Analysis of competence and of Brachyury autoinduction by use of hormone-inducible Xbra
Analysis of gene function in Xenopus development frequently involves over-expression experiments, in which RNA encoding the protein of interest is microinjected into the early embryo. By taking advantage of the fate map of Xenopus, it is possible to direct expression of the protein to particular regions of the embryo, but it has not been possible to exert control over the timing of expression; the protein is translated immediately after injection. To overcome this problem in our analysis of the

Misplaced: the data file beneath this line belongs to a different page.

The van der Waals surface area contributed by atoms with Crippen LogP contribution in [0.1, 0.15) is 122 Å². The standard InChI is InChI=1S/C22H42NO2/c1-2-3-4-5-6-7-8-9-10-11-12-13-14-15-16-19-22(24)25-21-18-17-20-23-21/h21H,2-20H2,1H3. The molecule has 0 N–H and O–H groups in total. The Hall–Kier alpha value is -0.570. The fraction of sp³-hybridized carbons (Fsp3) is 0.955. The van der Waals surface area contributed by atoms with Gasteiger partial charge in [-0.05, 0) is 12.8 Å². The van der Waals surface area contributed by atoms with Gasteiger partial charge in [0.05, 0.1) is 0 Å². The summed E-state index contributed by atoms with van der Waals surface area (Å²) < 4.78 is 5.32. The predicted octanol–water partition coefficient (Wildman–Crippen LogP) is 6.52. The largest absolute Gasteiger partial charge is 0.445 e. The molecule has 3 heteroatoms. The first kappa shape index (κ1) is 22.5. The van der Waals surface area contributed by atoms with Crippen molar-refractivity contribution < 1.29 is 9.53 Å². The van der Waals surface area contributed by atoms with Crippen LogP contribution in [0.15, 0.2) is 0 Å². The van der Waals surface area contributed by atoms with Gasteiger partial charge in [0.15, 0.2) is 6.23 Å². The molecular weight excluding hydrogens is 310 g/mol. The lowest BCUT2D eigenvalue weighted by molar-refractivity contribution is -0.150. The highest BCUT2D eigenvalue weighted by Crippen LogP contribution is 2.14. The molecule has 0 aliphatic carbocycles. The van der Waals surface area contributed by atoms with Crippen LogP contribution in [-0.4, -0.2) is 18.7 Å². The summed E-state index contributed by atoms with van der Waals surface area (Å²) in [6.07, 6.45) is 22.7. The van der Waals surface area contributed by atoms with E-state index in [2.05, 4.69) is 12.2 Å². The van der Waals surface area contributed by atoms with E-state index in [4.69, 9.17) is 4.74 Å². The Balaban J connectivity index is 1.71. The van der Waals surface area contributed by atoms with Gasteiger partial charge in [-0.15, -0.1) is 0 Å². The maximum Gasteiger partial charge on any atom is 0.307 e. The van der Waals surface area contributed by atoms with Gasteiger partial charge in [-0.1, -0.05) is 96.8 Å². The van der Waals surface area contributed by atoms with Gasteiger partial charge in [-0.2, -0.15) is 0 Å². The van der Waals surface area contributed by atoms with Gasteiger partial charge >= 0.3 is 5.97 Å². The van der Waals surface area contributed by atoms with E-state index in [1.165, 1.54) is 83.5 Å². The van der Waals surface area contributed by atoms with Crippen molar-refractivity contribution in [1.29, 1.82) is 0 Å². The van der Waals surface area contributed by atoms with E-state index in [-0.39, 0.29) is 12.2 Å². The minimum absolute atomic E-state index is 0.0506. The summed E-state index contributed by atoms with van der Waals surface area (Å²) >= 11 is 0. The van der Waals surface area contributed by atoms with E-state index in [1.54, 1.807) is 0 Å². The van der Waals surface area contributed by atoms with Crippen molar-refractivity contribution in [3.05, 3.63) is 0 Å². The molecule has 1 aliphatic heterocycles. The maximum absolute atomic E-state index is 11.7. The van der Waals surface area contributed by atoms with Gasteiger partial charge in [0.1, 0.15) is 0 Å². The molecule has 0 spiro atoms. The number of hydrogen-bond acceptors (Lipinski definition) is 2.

... role of Brachyury in Xenopus development, we have, like Kolm and Sive (1995; Dev. Biol. 171, 267-272), explored the use of hormone-inducible constructs. Animal pole regions derived from embryos expressing a fusion protein (Xbra-GR) in which the Xbra open reading frame is fused to the ligand-binding domain of the human glucocorticoid receptor develop as atypical epidermis, presumably because Xbra is sequestered by the heat-shock apparatus of the cell. Addition of dexamethasone, which binds to the glucocorticoid receptor and releases Xbra, causes formation of mesoderm. We have used this approach to investigate the competence of animal pole explants to respond to Xbra-GR, and have found that competence persists until late gastrula stages, even though by this time animal caps have lost the ability to respond to mesoderm-inducing factors such as activin and FGF. In a second series of experiments, we demonstrate that Xbra is capable of inducing its own expression, but that this auto-induction requires intercellular signals and FGF signalling. Finally, we suggest that the use of inducible constructs may assist in the search for target genes of Brachyury.